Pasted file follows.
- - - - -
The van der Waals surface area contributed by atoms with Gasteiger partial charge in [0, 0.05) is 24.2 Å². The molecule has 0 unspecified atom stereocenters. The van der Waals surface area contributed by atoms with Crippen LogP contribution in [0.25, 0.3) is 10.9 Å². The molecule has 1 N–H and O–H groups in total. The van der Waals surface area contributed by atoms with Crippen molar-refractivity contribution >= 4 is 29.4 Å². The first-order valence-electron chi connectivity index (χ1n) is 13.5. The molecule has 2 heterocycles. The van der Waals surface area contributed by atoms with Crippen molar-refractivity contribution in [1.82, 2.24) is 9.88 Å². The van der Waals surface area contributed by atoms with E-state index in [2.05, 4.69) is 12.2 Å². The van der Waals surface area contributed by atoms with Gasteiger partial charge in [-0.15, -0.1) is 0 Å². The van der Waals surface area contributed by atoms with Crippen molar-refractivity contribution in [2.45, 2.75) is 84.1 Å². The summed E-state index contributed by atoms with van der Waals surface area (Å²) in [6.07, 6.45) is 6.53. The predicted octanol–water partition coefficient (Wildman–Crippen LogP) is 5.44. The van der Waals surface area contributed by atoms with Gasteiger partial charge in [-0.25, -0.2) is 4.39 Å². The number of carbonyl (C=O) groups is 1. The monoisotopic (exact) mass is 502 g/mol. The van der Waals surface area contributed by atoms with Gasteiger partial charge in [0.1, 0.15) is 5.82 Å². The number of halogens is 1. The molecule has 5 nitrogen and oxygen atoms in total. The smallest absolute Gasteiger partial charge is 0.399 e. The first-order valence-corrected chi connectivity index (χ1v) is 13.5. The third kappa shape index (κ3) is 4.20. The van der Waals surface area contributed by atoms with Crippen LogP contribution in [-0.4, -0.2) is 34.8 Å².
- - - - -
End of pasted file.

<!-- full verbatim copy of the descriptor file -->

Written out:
The van der Waals surface area contributed by atoms with Gasteiger partial charge in [0, 0.05) is 24.2 Å². The molecule has 0 unspecified atom stereocenters. The van der Waals surface area contributed by atoms with Crippen LogP contribution in [0.25, 0.3) is 10.9 Å². The molecule has 1 N–H and O–H groups in total. The van der Waals surface area contributed by atoms with Crippen molar-refractivity contribution >= 4 is 29.4 Å². The first-order valence-electron chi connectivity index (χ1n) is 13.5. The molecule has 2 heterocycles. The van der Waals surface area contributed by atoms with Crippen molar-refractivity contribution in [1.82, 2.24) is 9.88 Å². The van der Waals surface area contributed by atoms with E-state index in [2.05, 4.69) is 12.2 Å². The van der Waals surface area contributed by atoms with Gasteiger partial charge in [-0.15, -0.1) is 0 Å². The van der Waals surface area contributed by atoms with Crippen molar-refractivity contribution in [2.45, 2.75) is 84.1 Å². The summed E-state index contributed by atoms with van der Waals surface area (Å²) in [6.07, 6.45) is 6.53. The predicted octanol–water partition coefficient (Wildman–Crippen LogP) is 5.44. The van der Waals surface area contributed by atoms with Gasteiger partial charge in [-0.25, -0.2) is 4.39 Å². The number of carbonyl (C=O) groups is 1. The monoisotopic (exact) mass is 502 g/mol. The van der Waals surface area contributed by atoms with Gasteiger partial charge in [0.1, 0.15) is 5.82 Å². The number of halogens is 1. The molecule has 5 nitrogen and oxygen atoms in total. The smallest absolute Gasteiger partial charge is 0.399 e. The first-order valence-corrected chi connectivity index (χ1v) is 13.5. The third kappa shape index (κ3) is 4.20. The van der Waals surface area contributed by atoms with Crippen LogP contribution in [-0.4, -0.2) is 34.8 Å².